Organizing Web Research with Linkwok

There are many ways to organize your research as you move across the Web.  Visual researchers will want to take a look at Linkwok.  You save your search results onto a large canvas, where you can group and create relationships between the results, add annotations, and then save and share them with others.

You start by searching at Linkwok.  Unfortunately, it defaults to Bing but you can select Google and DuckDuckGo as well.  There are also searches over Youtube and Wikipedia, but those are unlikely to be very useful for the average legal researcher.  One immediate benefit of using a search layer like this is that it will eliminate any personalized search results on Google that may skew your research.

Once you have executed your search, the results page comes up with a white canvas beside it.  You drag relevant results on to the canvas.  You will see, in the bottom right hand corner, the full canvas and dots showing where you have dropped results.  It means that, like a Prezi presentation, you can zoom in and out on particular parts of the results.  If you are making something to share with others, you can also add backgrounds.

Linkwok search results on Google related to Microsoft IIS rewrites.  There is a world silhouette background.
Linkwok search results on Google related to Microsoft IIS rewrites. There is a world silhouette background.

The results pop in and out.  Once you’ve run the search against one engine, you can choose another from the dropdown menu without re-typing your search.  The results you drag out onto your canvas can be grouped, moved around, and connected to one another.  The screenshot above shows my grouping – once a group is created, you can just drop new results onto it.  When you hover your mouse pointer over a result or a label box, a small dot will appear as well as a hamburger menu.  Between them, you get options to edit, connect, group, or delete.

You can save and share your results by logging in.  Fortunately, you can use a Google or other social media account rather than creating a new account solely for Linkwok.  The interface for the site is clean and intuitive and I cringe at the thought of how complicated their CSS and javascript must be to pull this off. There is also an irritating Wizard feature but those just aren’t my taste; it does seem informative.


During at least one visit to their site, I was unable to get anything to happen.  It’s not clear to me why the site would suddenly work and then stop.  I ran this search, successfully:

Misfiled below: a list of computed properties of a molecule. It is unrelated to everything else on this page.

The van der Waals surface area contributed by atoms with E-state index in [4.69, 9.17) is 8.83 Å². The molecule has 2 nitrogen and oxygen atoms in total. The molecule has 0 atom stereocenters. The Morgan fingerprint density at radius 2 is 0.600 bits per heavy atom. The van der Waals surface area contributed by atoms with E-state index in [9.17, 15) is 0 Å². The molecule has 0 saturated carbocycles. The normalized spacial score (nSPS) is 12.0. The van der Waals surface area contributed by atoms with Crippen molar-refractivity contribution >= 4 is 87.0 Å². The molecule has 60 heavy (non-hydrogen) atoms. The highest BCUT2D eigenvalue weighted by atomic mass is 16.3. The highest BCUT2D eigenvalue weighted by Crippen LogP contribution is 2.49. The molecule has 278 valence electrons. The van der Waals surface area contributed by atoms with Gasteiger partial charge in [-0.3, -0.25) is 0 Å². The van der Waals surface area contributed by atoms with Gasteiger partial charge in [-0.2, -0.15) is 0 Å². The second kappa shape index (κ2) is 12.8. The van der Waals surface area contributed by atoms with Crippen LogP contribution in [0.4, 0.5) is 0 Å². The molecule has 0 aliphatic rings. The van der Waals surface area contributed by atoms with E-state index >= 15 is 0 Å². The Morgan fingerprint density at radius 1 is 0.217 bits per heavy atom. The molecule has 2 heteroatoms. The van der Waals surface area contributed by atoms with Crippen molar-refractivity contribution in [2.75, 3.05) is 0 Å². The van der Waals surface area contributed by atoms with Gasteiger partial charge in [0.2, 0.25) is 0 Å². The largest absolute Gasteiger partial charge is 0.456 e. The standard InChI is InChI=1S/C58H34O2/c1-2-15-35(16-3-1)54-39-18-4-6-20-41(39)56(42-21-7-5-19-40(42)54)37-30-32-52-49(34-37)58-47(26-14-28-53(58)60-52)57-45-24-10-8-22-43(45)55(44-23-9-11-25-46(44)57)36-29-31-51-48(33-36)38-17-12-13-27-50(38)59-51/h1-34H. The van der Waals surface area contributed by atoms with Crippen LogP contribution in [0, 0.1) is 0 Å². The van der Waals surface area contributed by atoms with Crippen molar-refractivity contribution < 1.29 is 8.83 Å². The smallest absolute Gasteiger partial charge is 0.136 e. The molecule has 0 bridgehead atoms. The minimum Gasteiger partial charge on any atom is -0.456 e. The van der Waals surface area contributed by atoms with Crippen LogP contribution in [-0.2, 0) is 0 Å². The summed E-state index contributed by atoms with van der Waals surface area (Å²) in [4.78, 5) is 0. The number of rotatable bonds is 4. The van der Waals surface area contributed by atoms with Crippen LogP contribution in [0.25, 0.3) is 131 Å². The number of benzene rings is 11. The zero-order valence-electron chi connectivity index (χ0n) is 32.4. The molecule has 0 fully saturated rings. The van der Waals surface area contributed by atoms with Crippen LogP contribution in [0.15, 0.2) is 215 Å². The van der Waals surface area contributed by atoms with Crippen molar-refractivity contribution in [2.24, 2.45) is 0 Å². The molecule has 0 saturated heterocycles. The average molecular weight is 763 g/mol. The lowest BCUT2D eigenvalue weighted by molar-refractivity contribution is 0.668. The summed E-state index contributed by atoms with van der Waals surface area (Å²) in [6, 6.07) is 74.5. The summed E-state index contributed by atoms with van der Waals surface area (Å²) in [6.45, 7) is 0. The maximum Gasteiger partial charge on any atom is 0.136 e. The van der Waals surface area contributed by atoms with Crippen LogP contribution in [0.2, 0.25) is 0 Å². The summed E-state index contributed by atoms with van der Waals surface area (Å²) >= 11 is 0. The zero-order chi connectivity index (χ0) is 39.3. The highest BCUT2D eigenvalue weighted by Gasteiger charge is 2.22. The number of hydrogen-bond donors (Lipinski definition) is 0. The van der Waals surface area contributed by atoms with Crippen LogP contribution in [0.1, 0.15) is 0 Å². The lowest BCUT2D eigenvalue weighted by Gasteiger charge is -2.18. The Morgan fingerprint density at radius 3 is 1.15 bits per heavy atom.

to see if I could return just a set of cases on accretion rights from Google’s Scholar site.  The results weren’t, as you’d expect, just cases because you can’t set that limit from the site: search segment.  But when I re-ran the search for

accretion “arkansas supreme court”

the search wouldn’t execute and Linkwok’s lovable samurai remained bowing its head.  It would be useful to have some error message or feedback if this is due to the search.  But I’m guessing it’s due to the interface.

The concept behind Linkwok is attractive.  I’ve written about other research notebooks but the use of the canvas and relationships between results is a nice enhancement.  You can do this sort of thing with Evernote and OneNote of course, but not in such a visual format.

A lawyer or law student could complete research on a topic and group results based on an element of a crime, for example, or based on parties to an action or other chronological or statutory- or contactual-specific language.  Its reliance on Google and Bing make it potentially useful for gathering open source intelligence on companies and individuals for business purposes.

David Whelan

I improve information access and lead information teams. My books on finding information and managing it and practicing law using cloud computing reflect my interest in information management, technology, law practice, and legal research. I've been a library director in Canada and the US, as well as directing the American Bar Association's Legal Technology Resource Center. I speak and write frequently on information, technology, law library, and law practice issues.